Playing FPS Games with Deep Reinforcement Learning
G. Lample, and D. Chaplot. (2016)cite arxiv:1609.05521Comment: The authors contributed equally to this work.
Advances in deep reinforcement learning have allowed autonomous agents to
perform well on Atari games, often outperforming humans, using only raw pixels
to make their decisions. However, most of these games take place in 2D
environments that are fully observable to the agent. In this paper, we present
the first architecture to tackle 3D environments in first-person shooter games,
that involve partially observable states. Typically, deep reinforcement
learning methods only utilize visual input for training. We present a method to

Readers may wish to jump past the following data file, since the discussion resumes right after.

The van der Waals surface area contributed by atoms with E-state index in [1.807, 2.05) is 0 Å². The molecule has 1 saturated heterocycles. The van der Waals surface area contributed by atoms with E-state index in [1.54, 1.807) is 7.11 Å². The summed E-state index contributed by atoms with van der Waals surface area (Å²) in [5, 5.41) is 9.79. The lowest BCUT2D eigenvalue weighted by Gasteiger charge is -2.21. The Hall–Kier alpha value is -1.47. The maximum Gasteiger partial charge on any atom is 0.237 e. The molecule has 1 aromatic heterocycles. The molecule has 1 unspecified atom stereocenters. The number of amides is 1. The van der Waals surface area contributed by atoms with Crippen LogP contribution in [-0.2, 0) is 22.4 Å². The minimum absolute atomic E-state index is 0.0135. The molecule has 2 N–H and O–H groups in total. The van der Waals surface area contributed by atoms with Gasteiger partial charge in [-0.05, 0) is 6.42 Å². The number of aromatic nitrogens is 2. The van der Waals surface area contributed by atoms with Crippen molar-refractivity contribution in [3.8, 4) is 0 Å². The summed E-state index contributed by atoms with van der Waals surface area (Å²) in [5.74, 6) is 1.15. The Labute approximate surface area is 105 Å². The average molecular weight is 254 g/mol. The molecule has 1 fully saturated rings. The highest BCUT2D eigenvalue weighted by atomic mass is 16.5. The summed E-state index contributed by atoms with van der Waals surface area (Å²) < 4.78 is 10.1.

augment these models to exploit game feature information such as the presence
of enemies or items, during the training phase. Our model is trained to
simultaneously learn these features along with minimizing a Q-learning
objective, which is shown to dramatically improve the training speed and
performance of our agent. Our architecture is also modularized to allow
different models to be independently trained for different phases of the game.
We show that the proposed architecture substantially outperforms built-in AI
agents of the game as well as humans in deathmatch scenarios.